In accordance with an embodiment of the invention, FIG. 2 illustrates a flowchart for determining a network parameter difference between two base stations and for adjusting a base station accordingly. In block 202, the wireless transceiver receives a network parameter from a first base station. The network parameter may be any characteristic of the signal between the wireless base station and the wireless transceiver. In embodiments of the present invention, the network parameter may be a frequency such as a carrier frequency for a wireless channel or it may be a timing signal such as a frame timing signal. In an embodiment of the invention, the first base station is the base station that the wireless transceiver is already connected to. The wireless transceiver has already locked onto the frequency and aligned in time with this base station. In other embodiments, the first base station may be the base station with the strongest signal or it may be chosen by the user or the RRM. In block 204, the network parameter of the first base station is stored or retained by the wireless transceiver. The wireless transceiver may store or retain the network parameter in a variety of ways. In an embodiment of the present invention, it may store the network parameter in a register used to set the frequency of its local oscillator. In other embodiments, it may store the network parameter digitally in local memory. After the network parameter of the first base station is retained by the wireless transceiver, the wireless transceiver may scan for other base stations in its range. The wireless transceiver may be programmed to scan for additional base stations periodically. In other embodiments, the transceiver may be directed to scan for other base stations by the user or by the RRM. In other embodiments, the wireless transceiver may be programmed to scan for additional base stations when certain parameters have been met such as the signal from the base station serving the wireless transceiver is weakening or that the wireless transceiver is moving. These embodiments are non-exclusive; the wireless transceiver may begin its scan for any combination of the embodiments listed above.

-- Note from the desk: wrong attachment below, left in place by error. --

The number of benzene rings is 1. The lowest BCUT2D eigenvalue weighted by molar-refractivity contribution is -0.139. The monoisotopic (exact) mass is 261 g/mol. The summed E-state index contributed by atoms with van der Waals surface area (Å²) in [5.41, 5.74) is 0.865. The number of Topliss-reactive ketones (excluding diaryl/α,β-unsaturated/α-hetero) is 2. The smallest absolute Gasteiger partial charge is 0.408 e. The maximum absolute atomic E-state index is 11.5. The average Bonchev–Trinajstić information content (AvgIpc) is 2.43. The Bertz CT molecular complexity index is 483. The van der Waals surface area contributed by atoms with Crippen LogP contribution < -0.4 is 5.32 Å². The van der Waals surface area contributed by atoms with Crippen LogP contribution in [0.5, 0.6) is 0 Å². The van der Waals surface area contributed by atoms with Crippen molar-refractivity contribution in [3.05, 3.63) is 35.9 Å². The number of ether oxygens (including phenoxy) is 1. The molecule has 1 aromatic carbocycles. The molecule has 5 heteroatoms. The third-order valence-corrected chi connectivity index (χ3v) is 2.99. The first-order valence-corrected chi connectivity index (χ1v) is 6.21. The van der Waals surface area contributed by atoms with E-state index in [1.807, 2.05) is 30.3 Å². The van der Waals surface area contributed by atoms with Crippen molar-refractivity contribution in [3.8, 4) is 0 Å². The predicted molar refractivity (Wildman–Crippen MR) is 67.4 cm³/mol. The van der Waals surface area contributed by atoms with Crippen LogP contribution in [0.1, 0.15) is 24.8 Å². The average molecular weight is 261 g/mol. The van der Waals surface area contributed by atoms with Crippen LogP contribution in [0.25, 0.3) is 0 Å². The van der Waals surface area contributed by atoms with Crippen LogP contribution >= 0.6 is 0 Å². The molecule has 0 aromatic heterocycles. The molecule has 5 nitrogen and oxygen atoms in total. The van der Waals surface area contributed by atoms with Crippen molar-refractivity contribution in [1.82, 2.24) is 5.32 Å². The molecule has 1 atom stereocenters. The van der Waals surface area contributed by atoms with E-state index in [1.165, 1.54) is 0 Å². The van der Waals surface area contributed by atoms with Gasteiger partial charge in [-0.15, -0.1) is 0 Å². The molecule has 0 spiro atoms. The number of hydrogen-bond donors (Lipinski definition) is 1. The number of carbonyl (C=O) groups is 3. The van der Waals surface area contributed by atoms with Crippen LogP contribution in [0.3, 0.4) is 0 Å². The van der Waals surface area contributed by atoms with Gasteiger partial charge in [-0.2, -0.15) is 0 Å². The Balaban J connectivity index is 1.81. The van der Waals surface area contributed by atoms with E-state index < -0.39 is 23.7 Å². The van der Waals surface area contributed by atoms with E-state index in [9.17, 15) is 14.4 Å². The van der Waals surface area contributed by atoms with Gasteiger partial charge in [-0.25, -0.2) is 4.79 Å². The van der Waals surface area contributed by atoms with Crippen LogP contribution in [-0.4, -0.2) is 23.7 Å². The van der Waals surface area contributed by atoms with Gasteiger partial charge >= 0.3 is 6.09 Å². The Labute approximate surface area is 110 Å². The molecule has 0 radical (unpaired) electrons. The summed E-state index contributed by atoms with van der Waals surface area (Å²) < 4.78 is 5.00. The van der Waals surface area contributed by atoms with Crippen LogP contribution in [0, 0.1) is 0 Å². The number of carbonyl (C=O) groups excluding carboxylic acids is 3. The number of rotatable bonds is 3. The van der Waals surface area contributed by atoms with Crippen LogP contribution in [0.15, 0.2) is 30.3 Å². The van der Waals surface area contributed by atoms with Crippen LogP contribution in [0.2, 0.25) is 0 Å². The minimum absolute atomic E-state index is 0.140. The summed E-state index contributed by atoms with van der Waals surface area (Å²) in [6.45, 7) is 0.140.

In block 206, the wireless transceiver receives the network parameter of the second base station. The network parameter received from the second base station is of the same type as the network parameter received from the first base station. In an embodiment of the invention, the wireless transceiver may receive the network parameter by locking onto to the signal of the second base station.